Minn Kota Heading Sensor Troubleshooting Guide
UPDATED 17 MAY 2023
There’s nothing more annoying than having your trolling motor or heading sensor malfunction right at the moment when you’re getting bit on every cast, and trying to chase a school of fish that are in a feeding frenzy.
But unfortunately this does happen, and it’s important to be able to diagnose the problem rapidly and reliably, and to fix it right away if possible.
In this article we’ll walk you through the most common problems that can occur with the Minn Kota heading sensor, and how to handle them.
What are the most common Minn Kota heading sensor problems?
The most common Minn Kota heading sensor issues are typically:
- Heading sensor won’t turn on
- Heading sensor won’t pair with your trolling motor
- Heading sensor won’t calibrate successfully
- Heading sensor drains the battery
While each of these issues can be caused by different underlying causes, there are several common root causes that you can usually identify quite easily, and may often be able to fix yourself.
Let’s dive into the details, and look at each of these more closely.
Issues indicated by the Minn Kota heading sensor light
The pairing button of the Minn Kota heading sensor comes with a red or blue LED light, and if you notice it blinking, this is completely normal.
But what you need to know is that there are three different frequencies of blinking, which each signify something different.
Heading sensor blinking red
When you first connect the heading sensor to a power source, the LED light comes on for 3 seconds, and then turns off.
Then, after you press the pairing button, its red LED light starts blinking rapidly (at two flashes per second). This rapid blinking indicates that the pairing process with your trolling motor has started.
As soon as pairing with the trolling motor is successful, the blinking red light on the puck slows down, and switches to blinking once every 3 seconds.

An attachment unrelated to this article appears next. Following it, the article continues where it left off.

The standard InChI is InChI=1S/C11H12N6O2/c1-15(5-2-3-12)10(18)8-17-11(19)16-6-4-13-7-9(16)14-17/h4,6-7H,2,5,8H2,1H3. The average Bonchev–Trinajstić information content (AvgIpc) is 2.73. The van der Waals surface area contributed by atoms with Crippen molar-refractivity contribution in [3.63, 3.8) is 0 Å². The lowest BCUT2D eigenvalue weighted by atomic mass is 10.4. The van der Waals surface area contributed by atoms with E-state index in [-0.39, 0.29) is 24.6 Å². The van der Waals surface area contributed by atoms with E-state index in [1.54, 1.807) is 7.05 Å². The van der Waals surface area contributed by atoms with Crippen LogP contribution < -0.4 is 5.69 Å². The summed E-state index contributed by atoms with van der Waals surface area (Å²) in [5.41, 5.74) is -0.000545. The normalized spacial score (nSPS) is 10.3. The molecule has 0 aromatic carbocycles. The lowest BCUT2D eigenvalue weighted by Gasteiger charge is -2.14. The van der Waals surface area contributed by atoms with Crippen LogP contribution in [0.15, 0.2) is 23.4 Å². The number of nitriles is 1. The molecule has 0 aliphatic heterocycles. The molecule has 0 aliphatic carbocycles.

When you see this, it means that the sensor is properly paired with the i-Pilot controller in the head of your trolling motor, and you can start using it.
Heading sensor not blinking
If your heading sensor doesn’t blink at all, this is often caused by failure to pair with the trolling motor, or by the battery being drained. If the lack of blinking is due to failure to pair with the motor, simply repeat the pairing process until it works.
However, if you press the pairing button and no light comes on, then the most likely reason is that the battery is dead.
You need to power the heading sensor with a 12-volt battery, which obviously gets drained over time. In order to test if your battery is empty, hook it up to another device, and see if it is able to power that.
Alternatively, you can also use a voltmeter to check the charge of your battery, or you can simply recharge the battery and see if the heading sensor starts blinking after that.
If you recharge your battery and the light on your puck still doesn’t come on, then the heading sensor itself is probably faulty, and needs to be replaced.
Heading sensor blinking blue